"We sometimes see Cardinals and Bishops wearing sandals with a gold cross embroidered on the upper; and even some handbooks dealing with liturgical matters seem to give this practice as legitimate; but it is a usurpation or a mistake against which all serious authors protest; the cross embroidered on the sandals being a special and personal privilege of the Sovereign Pontiff.

"The pontifical sandals, as well as the liturgical stockings, are to be used only at High Mass pontifically celebrated; they go together and are prescribed by the same rubric. A Prelate is no more permitted to waive this rubric under the pretext of simplicity, than to celebrate Mass without the proper vestments."
A few things you might want to take from the above paragraphs in brief are that pontifical sandals are only used within the context of the Solemn Pontifical Mass, that their particular ornamentation varies according to the particular rank of the prelate, and finally that there are no such thing as black pontifical sandals. (Also noteworthy is that, already then, in 1909 when this was written, there was an evident need to fight against those who would dispense with these noble vestments under the premise of 'simplicity.')

Pontifical sandals are placed on the feet of the prelate during the pontifical vesting rites. They are put on after the buskins as seen here:

(Sandals and buskins made by Gammarelli's)
While this is happening the prelate prays the following:

Ad Caligas : Calcea, Domine, pedes meos in praeparationem evangelii pacis, et protege me in velamento alarum tuarum. [Shod my feet, Lord, unto the preparation of the gospel of peace, and protect me under the cover of thy wings.]

Once this is done, this is how the sandals and buskins look when worn by the prelate:

(Made by Gammarelli's)
And here in full pontifical array:


While it has been lost on many these past few decades, these pontificals are a source of a great deal of interest and inspiration to many, especially of the younger generations, thirsty for the fullness of their Catholic inheritance. As with anything, while some may have a more frivolous or shallow interest in these things, it would be both too easy as well as inaccurate to suggest that this is the limit of their appeal in general. Quite to the contrary. There are many for whom their interest in this goes much deeper, from an interest in their long history in the Catholic liturgy, to their liturgical and theological symbolism (Durandus suggests an allusion to Romans 10:5, "How beautiful are the feet of those who preach the Gospel of peace.."), to an appreciation of the fact that every aspect of the prelate's secular clothing is removed or covered in this most solemn liturgical expression.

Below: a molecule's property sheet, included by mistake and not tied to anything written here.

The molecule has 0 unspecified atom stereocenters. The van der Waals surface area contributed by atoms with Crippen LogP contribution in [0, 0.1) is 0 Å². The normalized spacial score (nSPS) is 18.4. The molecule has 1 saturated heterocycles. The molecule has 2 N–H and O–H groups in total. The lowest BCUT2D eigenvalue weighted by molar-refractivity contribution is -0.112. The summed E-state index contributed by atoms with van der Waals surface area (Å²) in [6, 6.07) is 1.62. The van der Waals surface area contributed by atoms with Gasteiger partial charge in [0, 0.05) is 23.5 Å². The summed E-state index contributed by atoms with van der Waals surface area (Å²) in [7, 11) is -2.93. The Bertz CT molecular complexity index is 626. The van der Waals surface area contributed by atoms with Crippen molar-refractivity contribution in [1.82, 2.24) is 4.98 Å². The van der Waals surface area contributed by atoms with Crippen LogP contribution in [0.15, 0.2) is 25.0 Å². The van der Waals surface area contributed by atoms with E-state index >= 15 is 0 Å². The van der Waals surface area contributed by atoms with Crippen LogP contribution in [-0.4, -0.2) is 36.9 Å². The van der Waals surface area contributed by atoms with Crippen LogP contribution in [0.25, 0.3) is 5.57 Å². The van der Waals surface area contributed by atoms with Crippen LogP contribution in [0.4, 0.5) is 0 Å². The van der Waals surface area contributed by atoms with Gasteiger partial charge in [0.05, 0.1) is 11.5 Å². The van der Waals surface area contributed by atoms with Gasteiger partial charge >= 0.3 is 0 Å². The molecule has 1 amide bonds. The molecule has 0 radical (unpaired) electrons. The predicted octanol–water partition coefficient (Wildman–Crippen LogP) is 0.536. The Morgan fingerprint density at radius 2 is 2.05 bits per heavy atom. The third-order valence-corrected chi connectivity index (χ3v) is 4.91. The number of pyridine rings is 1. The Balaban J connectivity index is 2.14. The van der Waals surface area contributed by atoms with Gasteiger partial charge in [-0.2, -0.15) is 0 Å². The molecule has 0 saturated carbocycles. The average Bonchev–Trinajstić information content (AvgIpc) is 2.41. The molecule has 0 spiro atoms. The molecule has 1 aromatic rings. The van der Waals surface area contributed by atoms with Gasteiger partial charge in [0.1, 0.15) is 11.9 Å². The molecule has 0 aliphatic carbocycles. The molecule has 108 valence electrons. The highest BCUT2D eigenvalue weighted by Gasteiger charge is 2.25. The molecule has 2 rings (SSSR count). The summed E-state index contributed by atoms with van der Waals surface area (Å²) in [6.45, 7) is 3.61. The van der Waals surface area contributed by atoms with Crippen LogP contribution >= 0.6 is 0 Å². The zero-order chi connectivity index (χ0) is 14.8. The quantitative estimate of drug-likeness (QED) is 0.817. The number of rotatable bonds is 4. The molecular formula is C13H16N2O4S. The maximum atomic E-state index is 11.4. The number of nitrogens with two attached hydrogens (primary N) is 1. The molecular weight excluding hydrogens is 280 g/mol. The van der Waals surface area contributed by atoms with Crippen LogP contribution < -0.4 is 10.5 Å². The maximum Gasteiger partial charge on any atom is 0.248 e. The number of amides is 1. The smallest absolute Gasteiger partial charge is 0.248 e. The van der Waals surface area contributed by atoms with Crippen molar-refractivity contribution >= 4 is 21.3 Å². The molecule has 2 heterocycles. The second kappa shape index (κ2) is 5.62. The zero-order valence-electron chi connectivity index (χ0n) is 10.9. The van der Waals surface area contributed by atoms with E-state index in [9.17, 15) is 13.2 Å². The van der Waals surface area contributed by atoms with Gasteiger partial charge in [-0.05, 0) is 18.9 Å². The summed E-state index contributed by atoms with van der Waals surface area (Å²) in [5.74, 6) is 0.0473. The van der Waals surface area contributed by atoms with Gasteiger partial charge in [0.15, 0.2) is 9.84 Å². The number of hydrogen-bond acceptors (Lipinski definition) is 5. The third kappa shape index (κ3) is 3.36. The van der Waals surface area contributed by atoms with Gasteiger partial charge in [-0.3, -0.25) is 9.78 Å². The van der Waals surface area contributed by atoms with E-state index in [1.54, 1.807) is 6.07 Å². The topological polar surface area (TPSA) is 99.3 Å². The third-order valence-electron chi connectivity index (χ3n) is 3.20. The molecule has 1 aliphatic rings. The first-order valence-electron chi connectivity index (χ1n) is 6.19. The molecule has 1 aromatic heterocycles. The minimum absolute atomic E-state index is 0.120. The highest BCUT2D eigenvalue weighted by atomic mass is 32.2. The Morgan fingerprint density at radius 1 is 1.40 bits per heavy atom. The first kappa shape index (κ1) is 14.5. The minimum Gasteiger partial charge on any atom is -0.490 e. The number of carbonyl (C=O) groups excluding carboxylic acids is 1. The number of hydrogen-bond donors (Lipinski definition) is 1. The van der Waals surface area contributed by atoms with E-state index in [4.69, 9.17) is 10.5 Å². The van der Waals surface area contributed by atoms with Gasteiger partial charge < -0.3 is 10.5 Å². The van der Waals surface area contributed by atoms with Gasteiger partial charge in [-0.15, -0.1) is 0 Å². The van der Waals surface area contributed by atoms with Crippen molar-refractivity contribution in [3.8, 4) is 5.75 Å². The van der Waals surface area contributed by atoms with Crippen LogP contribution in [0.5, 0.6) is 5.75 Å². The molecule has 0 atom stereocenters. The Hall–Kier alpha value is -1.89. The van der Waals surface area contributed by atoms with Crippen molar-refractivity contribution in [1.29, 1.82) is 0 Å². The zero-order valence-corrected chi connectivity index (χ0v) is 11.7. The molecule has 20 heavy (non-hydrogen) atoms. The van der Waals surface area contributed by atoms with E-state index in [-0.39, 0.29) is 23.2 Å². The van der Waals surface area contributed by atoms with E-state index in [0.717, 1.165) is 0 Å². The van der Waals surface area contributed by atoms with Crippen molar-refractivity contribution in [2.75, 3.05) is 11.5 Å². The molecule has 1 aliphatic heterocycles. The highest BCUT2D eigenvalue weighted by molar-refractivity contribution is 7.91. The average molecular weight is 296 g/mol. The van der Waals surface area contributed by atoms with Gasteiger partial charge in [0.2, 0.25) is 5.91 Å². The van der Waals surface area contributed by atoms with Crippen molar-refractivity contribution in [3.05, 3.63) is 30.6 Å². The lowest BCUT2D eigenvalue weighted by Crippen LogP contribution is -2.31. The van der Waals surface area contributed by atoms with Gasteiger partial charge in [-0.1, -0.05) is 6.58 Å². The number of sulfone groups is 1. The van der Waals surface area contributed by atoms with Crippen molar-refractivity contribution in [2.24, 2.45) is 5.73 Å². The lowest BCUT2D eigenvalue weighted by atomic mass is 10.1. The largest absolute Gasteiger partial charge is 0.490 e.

Regardless, however, of the particular appeal they may have to younger generations, this is not the reason they should be maintained (in the usus antiquior) or restored (in the usus recentior). The reason is rather that they are a longstanding part of our tradition, reaching back to ancient times, and also an important reminder that everything in the liturgical life of the Church matters and is there for a purpose and reason. In a time when the secular world ever encroaches every aspect of life, it is important that our liturgical expression be both conscious and confident of being something in the world but not of the world. 

Details matter and these not only do not look 'silly,' they actually are quite noble -- the sort of thing that inspire exhibitions in fact.  In this regard I would urge our prelates and communities of the usus antiquior to have the vision and motivation to procure all of these pontificals so that they are at the ready for visits from their local ordinaries. You can be assured that there are any number of vestment makers who are ready, willing and able to make these for you. 

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Here are some other examples of pontifical sandals.

(Made by Gammarelli's)